In addition, variables might be tracked and optimized one-at-a-time, which may result in a multi-variable optimization that can be performed a simplified and relatively stable manner. Note that only a certain number of dynamically updatable conditions might be stored in the look-up table, and that interpolation methods might be used to get higher-resolution conditions set points if appropriate. As a result, the total memory size required for embodiments may be managed within an acceptable range. Such tradeoffs might be determined, for example, based on performance resolution requirements.
The apparatus 100 might be associated with, for example, an electronics device such as a processor for a Personal Computer (PC), a server, a mobile computer, a Personal Digital Assistant (PDA), a wireless telephone, and/or a media device (e.g., a set-top box).
According to some embodiments, information about a power delivery stage for a plurality of operating condition values may be determined. Moreover, the determined information may be stored in a dynamic look-up table 155 of the adaptive tracking controller 150. Information from the dynamic look-up table 155 may then be accessed to dynamically program the apparatus 100. For example, the determined information might be associated with a control parameter over a plurality of operating condition values, and the dynamic look-up table 155 can store information about the apparatus for the plurality of operating condition values. The operating condition values might represent, for example, a load consumption value, an input voltage value, a temperature value, a battery charge status, and/or a duty cycle value. According to some embodiments, the storing in the dynamic look-up table 155 is performed in connection with a number of different types of operating conditions.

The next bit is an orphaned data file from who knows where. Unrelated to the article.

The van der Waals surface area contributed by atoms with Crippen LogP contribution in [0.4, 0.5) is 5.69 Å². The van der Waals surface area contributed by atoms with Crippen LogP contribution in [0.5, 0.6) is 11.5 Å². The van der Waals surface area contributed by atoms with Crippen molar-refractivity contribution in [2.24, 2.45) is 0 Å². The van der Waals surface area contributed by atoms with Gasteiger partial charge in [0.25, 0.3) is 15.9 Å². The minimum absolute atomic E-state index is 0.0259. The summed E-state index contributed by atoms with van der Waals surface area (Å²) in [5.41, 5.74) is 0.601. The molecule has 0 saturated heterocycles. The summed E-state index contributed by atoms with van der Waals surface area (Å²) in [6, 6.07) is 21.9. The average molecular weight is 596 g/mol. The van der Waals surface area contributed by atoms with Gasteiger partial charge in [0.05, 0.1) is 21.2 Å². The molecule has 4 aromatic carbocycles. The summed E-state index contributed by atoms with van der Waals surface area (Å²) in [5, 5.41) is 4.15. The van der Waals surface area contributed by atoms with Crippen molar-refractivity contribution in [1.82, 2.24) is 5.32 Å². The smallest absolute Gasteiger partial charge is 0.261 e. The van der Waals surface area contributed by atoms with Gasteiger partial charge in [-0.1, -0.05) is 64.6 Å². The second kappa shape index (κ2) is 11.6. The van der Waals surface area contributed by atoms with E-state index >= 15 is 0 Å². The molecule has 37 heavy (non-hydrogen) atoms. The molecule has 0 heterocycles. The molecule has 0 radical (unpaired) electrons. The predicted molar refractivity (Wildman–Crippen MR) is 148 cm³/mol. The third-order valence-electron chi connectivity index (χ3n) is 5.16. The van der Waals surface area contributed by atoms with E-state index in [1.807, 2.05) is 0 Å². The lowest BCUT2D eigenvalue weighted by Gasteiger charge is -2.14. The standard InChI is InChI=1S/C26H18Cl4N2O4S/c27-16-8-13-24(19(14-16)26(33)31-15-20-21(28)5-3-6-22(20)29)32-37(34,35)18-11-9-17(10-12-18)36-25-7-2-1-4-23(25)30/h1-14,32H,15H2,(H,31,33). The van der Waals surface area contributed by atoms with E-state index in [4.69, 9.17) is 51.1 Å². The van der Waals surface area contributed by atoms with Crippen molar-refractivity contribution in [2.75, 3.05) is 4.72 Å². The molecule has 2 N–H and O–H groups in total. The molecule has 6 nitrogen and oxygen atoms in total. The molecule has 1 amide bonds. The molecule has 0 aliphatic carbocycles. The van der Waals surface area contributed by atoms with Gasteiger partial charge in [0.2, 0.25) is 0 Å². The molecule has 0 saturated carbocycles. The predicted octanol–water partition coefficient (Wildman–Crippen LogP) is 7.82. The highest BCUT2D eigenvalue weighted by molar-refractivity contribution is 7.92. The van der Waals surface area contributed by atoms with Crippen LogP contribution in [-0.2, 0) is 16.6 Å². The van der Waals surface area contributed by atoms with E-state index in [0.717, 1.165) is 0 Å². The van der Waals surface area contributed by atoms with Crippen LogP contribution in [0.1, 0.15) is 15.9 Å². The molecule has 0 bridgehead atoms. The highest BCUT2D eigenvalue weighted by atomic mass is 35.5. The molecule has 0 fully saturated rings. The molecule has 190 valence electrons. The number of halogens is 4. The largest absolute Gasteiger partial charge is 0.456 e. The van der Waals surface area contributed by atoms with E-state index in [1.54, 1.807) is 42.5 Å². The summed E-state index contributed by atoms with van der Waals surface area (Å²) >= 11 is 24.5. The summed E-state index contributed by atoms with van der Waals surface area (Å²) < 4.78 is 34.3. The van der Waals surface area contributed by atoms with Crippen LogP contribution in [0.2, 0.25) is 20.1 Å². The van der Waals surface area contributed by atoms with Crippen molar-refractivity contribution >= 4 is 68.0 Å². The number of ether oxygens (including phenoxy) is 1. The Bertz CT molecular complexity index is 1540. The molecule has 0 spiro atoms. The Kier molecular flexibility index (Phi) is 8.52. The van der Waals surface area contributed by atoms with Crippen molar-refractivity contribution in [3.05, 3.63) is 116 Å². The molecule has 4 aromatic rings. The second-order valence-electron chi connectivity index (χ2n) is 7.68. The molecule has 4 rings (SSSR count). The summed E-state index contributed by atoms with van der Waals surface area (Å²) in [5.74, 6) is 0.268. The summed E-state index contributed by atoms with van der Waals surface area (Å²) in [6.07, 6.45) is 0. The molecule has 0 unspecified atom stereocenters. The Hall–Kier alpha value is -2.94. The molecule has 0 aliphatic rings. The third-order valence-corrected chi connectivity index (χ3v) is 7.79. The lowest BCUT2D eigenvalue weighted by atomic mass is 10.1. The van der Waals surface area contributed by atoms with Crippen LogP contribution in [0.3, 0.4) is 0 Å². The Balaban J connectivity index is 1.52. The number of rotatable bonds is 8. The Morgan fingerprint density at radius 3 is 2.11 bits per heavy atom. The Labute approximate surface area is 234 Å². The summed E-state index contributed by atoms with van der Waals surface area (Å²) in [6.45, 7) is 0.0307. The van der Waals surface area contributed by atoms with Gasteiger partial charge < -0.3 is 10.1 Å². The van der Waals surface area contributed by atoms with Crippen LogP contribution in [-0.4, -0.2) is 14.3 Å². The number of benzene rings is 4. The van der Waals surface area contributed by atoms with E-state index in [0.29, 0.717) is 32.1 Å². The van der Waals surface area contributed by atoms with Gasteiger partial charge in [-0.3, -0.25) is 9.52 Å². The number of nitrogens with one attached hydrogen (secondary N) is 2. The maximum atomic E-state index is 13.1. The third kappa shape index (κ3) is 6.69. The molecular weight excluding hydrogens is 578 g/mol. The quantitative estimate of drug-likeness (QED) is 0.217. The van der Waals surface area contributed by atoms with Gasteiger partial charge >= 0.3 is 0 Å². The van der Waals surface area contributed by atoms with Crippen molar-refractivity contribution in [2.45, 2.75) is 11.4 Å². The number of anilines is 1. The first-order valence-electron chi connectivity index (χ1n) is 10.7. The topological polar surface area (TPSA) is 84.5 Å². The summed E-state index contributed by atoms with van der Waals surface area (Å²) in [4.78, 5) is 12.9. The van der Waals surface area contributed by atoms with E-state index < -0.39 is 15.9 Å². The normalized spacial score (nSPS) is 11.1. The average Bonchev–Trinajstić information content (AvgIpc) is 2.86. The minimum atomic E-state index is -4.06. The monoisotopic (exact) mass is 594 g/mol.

Note that the programming associated with the VR/power supply 130 might be associated with an adaptive control scheme that at least one control parameter. By way of example, the control parameter might represent a switching frequency, a current sharing ratio, a dead-time period, a drive voltage, and/or a number of switches associated with power control. According to some embodiments, the programming is associated with a plurality of control parameters and the dynamic look-up table 155 has a multi-dimensional architecture.
At 202, adaptive tracking may be performed for a variable “i.” At 204, the variable “i” may be updated in a dynamic table. For example, the adaptive tracking controller 150 of
Such an approach may improve efficiency, performance, size, cost, and/or convergence speed of power conversion for the apparatus 100. That is, the use of a dynamic look-up table 155 (including, for example, a structure with a multi-dimensional architecture) and adaptive control schemes to realize single (or multi-) variables for adaptive and dynamic power delivery control schemes may improve the efficiency, performance, size, cost, and convergence speed of the apparatus.